Matthew Cox, notorious fraudster, resurfaces

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Check out the August issue of The Atlantic

matthew cox

Picture courtesy of The Atlantic, August 2019 issue

I’ll never forget the name, Matthew Cox or the telephone call that tipped us off that we had a serious mortgage fraud situation here in Columbia. Long before the housing bubble popped, an attorney called to let us know what was going on that day in the Richland County ROD office. Representatives of several closing offices were recording mortgages describing the same two residential properties in Blythewood, as if the properties had been refinanced multiple times in the same day by different closing offices.

At first, we thought our company and our attorney agent were in the clear because our mortgage got to record first. South Carolina is a race notice state, and getting to record first matters. Later, we learned that deeds to the so called borrower were forged, so there was no safety for anyone involved in this seedy scenario. Thousands of dollars were lost.

Next, we learned about the two fraudsters who had moved to Columbia from Florida through Atlanta to work their mischief here. The two names were Matthew Cox and Rebecca Hauck. We heard that Cox had been in the mortgage lending business in Florida, where he got into trouble for faking loan documents. He actually had the guts to write a novel about his antics when he lost his brokerage license and needed funds, but the novel was never published. With funds running low, Cox and his girlfriend, Hauck, moved to Atlanta and then Columbia to continue their mortgage fraud efforts.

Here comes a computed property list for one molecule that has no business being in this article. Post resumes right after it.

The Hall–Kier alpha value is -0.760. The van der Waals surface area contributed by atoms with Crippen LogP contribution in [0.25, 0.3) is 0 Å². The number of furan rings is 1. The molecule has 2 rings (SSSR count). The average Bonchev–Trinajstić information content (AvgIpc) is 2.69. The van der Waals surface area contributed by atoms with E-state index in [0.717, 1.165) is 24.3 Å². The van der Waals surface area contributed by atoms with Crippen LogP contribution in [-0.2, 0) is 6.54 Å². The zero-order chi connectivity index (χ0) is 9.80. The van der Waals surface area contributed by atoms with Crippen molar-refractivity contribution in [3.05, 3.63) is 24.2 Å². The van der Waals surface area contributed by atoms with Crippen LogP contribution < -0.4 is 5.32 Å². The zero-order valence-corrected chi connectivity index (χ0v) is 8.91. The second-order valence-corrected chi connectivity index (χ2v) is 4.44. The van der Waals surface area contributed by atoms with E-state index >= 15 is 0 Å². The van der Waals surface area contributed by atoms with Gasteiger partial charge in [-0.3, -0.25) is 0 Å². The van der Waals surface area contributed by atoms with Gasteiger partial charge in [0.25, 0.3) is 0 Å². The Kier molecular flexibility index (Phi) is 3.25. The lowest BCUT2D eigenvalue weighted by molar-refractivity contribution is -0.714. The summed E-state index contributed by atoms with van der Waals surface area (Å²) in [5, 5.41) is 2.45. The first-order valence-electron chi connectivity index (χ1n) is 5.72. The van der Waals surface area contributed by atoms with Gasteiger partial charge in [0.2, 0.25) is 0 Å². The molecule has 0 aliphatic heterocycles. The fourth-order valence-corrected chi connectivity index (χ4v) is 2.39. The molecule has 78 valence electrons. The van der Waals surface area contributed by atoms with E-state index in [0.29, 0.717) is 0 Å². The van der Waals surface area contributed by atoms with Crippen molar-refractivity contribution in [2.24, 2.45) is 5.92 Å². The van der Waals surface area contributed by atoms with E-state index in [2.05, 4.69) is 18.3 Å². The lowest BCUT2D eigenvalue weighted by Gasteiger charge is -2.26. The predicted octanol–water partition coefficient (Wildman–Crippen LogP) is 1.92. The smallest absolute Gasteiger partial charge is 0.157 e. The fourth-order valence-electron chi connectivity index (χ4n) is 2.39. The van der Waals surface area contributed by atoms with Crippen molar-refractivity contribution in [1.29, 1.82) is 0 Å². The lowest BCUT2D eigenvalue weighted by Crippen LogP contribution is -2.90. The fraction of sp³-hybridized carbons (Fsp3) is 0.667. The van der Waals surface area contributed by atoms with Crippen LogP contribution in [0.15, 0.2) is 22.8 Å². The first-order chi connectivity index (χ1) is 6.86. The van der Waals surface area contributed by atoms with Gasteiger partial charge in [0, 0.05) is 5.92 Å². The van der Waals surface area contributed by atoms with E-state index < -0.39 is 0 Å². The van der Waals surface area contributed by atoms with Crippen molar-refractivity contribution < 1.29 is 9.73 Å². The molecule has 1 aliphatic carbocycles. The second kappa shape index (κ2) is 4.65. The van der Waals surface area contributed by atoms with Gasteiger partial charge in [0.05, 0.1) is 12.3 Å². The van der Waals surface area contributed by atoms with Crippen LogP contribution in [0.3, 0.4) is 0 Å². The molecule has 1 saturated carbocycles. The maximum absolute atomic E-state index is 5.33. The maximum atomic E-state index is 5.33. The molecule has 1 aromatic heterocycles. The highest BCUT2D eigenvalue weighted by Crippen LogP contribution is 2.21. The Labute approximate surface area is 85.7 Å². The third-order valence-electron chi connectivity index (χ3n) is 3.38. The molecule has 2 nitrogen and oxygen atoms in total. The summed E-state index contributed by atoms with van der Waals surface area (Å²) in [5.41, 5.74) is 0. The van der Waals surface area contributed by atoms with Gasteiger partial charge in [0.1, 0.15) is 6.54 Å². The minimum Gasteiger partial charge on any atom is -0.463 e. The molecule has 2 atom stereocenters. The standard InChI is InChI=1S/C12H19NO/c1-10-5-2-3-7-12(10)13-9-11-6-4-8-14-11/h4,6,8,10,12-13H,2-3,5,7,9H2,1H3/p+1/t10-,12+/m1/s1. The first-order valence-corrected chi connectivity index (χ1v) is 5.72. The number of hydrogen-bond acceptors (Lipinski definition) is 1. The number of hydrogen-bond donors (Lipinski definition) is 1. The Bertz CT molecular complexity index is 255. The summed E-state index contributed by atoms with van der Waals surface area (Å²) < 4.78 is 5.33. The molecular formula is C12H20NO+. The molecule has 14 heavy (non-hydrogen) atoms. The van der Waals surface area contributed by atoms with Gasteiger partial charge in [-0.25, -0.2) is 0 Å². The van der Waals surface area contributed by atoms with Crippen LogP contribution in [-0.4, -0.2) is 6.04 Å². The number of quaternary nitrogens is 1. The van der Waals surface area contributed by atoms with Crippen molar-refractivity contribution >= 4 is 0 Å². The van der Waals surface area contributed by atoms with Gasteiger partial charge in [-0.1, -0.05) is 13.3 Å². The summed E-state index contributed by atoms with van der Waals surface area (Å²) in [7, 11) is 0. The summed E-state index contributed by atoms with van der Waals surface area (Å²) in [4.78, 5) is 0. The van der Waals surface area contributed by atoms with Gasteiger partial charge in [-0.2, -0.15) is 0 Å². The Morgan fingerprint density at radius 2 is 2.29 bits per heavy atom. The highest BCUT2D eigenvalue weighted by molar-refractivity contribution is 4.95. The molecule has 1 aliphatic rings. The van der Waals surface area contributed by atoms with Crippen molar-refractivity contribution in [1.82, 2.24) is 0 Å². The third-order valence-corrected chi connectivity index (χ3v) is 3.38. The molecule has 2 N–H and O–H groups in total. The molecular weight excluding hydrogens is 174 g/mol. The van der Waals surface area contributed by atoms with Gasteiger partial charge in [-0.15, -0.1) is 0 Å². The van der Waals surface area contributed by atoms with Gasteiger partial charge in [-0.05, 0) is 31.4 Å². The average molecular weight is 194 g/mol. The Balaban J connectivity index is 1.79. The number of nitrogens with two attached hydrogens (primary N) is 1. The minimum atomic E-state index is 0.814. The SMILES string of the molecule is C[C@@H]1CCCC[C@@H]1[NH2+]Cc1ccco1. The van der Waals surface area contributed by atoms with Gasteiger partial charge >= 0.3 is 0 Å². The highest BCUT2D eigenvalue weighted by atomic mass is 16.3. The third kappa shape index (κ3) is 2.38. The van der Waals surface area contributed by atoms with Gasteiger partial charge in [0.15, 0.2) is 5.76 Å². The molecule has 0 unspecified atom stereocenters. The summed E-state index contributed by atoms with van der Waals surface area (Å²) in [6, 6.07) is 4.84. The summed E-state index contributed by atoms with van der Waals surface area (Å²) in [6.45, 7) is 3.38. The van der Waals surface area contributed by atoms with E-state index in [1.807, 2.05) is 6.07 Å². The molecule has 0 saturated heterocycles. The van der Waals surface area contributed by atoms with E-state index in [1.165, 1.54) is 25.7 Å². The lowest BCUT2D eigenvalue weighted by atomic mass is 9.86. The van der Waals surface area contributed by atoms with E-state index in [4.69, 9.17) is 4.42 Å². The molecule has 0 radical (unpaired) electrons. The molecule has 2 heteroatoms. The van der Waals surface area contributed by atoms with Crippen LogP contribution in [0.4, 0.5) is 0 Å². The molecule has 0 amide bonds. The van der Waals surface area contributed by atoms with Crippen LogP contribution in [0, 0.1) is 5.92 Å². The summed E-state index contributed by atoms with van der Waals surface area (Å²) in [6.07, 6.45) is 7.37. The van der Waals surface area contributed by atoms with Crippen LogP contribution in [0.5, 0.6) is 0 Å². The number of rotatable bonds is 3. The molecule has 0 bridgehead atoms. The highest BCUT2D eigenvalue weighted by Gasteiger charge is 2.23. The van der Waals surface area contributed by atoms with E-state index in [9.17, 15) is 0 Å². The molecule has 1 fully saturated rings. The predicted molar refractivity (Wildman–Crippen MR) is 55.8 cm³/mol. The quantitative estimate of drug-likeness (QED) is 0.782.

We didn’t hear more from the pair until several years later, when we heard they had thankfully been arrested and sent to federal prison.

For a much more colorful account of these criminal activities and Cox’s attempt to write “true crime” stories from the Coleman Federal Correctional Complex in Florida, I refer you to the comprehensive and entertaining article written by Rachel Monroe in the August issue of The Atlantic magazine. Please enjoy the full text of the article here.

Ms. Monroe said she had been contacted by Matthew Cox by email telling her he was attempting to write a body of work that would allow him to exit prison with a new career. He described himself as “an infamous con man writing his fellow inmates’ true crime stories while immersed in federal prison.”

The crimes perpetuated by Cox and Hauck were made easier by the housing bubble itself. Everything was inflated and values were hard to nail down. And closings were occurring at a lightening pace. This excellent article made my heart skip a beat as I was reminded of those times. I hope all of us in the real estate industry have learned valuable lessons that will similar prevent mortgage fraud in the future. Those of us who made it through the economic downturn are certainly older and hopefully wiser!

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South Carolina Supreme Court abolishes common law marriage

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Maybe we’ll get a “Big Chill” sequel

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The Big Chill” is one of my husband’s favorite movies, in fact, it’s up there with “Braveheart” and “Casablanca”. Several years ago, we celebrated a milestone birthday by inviting two couples who were friends from law school to the mountains for a “Big Chill Weekend” of eating great food, playing great music* and reminiscing about the old days. We did agree to eliminate drugs and spouse swapping from the Big Chill agenda.

Last week, the South Carolina Supreme Court abolished common law marriage in South Carolina.** This rule will be prospective only. Parties may no longer enter into a valid marriage in South Carolina without a license.